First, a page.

Most insurance plans now avail themselves of Pharmacy Benefit Managers. PBM’s, as they’re lovingly called in the business, act as intermediaries for insurance companies (and other organizations). Their goal is to enable carriers to save money. It’s how they do so that’s coming under increasing scrutiny.
In its simplest (and most typical) form, PBM’s are essentially drug wholesalers, which arrange with carriers to supply medications to insureds. Buying in bulk, they’re supposed to pass the (often substantial) savings on to the carriers, and from their to those they insure. For example, PBN’s often qualify for rebates on the medications they buy, which are then to be passed on (in whole or in part) to the insurance company (or self-funded plan).
In their original form, PBM’s created a pricing differential between what they paid the manufacturer and what they then charged the carrier. They also kept a portion of those rebates we mentioned, as well as any fee they received from the manufacturer for administering the rebate contracts. These could amount to as much as 3% of the cost of all the drugs that had rebates. Not too shabby.
Unfortunately, many PBM’s neglected to actually pass on those savings, keeping the rebates (and fees) for themselves. As one might imagine, once this practice came to light, recriminations – and lawsuits – followed. This has led to a new trend, transparency (see, it’s cropping up all over the place!). Numerous PBM’s are now offering “pass-through pricing” contracts, where plan sponsors (carriers) get billed for the actual drug charges and dispensing fees, and receive all of the rebates, as well.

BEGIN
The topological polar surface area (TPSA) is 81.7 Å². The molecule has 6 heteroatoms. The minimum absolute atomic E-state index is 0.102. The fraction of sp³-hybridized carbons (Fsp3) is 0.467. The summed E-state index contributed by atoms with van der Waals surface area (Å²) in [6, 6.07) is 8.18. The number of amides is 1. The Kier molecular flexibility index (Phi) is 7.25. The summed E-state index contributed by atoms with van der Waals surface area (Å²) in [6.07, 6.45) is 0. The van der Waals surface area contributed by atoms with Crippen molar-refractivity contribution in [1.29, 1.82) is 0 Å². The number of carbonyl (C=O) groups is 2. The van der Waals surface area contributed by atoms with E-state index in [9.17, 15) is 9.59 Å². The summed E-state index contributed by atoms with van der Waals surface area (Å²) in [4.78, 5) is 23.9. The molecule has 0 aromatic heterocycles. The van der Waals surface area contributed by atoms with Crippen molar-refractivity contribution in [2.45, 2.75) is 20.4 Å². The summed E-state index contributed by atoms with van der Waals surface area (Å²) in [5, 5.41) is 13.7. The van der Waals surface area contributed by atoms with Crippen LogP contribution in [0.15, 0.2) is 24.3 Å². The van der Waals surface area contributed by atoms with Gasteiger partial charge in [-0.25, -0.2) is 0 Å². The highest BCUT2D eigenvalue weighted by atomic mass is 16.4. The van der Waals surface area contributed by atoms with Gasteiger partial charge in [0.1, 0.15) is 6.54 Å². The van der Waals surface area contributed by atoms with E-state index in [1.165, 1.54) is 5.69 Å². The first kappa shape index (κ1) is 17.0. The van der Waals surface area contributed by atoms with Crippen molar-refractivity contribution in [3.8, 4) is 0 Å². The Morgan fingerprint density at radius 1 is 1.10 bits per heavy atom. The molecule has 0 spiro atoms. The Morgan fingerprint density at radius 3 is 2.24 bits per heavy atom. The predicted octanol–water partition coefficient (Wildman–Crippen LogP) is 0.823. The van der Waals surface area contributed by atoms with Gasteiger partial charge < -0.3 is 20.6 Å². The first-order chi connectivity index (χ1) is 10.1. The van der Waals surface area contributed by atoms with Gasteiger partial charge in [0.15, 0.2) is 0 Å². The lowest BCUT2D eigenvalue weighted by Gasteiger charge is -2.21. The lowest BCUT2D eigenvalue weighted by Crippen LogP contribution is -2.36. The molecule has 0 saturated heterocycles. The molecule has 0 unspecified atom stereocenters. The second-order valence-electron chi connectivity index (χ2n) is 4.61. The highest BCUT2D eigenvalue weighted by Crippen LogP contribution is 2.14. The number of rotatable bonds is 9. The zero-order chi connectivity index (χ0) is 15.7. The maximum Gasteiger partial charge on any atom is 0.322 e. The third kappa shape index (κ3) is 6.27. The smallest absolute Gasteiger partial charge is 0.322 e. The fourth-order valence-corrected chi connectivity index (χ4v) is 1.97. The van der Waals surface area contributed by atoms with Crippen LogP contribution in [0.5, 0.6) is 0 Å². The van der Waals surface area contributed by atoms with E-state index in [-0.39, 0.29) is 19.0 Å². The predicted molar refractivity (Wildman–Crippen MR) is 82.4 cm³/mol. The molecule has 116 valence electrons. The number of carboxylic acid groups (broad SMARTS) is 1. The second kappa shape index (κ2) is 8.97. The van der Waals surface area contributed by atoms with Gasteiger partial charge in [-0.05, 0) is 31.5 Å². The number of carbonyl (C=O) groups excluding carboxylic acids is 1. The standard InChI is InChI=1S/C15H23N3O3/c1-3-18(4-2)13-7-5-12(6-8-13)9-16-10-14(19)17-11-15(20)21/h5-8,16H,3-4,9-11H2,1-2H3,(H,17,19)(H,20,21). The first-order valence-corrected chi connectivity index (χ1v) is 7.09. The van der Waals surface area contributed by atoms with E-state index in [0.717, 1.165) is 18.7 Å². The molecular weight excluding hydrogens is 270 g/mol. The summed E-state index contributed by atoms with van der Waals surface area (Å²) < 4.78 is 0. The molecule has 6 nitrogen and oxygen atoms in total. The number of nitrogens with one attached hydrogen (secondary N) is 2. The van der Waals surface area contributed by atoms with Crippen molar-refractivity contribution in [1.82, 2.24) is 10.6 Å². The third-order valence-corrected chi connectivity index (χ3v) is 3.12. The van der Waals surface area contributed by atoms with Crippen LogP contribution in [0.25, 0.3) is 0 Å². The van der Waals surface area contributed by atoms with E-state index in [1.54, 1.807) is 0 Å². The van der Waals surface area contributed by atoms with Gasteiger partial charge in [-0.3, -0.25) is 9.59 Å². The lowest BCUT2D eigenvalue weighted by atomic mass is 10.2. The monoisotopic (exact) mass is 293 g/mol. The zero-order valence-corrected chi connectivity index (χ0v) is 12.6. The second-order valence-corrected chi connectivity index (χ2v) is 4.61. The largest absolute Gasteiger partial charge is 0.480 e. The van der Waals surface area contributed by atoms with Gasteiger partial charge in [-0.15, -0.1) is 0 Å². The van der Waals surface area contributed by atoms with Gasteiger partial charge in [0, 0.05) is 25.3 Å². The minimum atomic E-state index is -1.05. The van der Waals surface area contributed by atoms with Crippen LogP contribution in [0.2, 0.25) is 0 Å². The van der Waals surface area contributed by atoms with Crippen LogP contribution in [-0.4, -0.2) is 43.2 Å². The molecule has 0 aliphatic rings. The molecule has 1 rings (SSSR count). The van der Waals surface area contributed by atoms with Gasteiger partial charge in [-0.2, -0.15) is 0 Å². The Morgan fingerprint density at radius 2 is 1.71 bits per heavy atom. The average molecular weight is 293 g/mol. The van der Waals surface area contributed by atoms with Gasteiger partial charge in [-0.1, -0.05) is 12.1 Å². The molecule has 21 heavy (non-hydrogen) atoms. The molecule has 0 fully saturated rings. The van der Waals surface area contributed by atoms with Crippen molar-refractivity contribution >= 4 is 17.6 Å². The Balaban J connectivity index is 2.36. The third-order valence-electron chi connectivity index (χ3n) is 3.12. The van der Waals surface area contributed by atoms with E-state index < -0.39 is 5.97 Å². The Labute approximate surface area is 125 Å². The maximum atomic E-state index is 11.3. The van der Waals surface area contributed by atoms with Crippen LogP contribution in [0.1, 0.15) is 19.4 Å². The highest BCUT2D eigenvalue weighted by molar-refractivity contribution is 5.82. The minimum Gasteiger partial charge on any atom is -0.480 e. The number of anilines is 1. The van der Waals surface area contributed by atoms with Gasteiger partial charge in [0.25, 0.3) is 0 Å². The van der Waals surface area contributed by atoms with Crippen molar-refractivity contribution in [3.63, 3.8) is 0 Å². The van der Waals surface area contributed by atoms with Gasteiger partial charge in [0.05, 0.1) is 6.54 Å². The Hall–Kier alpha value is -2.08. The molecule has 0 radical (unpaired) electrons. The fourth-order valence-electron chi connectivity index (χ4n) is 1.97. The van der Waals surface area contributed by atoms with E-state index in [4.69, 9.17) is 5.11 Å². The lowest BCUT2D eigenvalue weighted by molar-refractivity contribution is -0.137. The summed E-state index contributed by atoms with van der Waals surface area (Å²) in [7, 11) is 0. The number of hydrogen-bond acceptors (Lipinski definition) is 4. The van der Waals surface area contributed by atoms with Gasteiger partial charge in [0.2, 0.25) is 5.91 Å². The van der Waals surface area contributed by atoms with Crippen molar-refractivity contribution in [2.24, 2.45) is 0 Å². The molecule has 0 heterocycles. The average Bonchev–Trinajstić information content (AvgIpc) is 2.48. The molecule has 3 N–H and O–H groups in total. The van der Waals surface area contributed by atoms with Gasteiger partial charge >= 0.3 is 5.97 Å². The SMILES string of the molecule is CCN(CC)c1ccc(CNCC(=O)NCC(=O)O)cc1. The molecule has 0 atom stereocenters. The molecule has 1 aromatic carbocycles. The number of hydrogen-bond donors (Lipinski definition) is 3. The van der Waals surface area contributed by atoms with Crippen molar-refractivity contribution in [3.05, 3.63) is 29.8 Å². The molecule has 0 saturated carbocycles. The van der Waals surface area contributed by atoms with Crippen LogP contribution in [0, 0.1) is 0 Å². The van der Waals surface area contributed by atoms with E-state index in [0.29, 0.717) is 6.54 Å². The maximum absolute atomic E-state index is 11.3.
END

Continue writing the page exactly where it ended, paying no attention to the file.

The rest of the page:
Unfortunately, such deals rarely apply to the now ubiquitous mail-order programs. Ultimately, this kind of transparency will, however, be available to mail-order, as well as the retail channel. Since drugs account for a disproportionate share of health care costs, reining in their costs will also help with the cost of health care in general.
(On an unrelated note, we're proud of this article, based in part on an InsureBlog investigative series, recently published in Human Resource Executive magazine. HRE is the trade journal for folks in the HR field, and InsureBlog is mentioned several times; click here for a .pdf of the article)
Henry Stern, LUTCF is an independent insurance agent in Dayton, OH. A licensed Continuing Education instructor for Ohio and Kentucky, he has well over 20 years of experience in “the biz.” He blogs every day (or so it seems) at InsureBlog.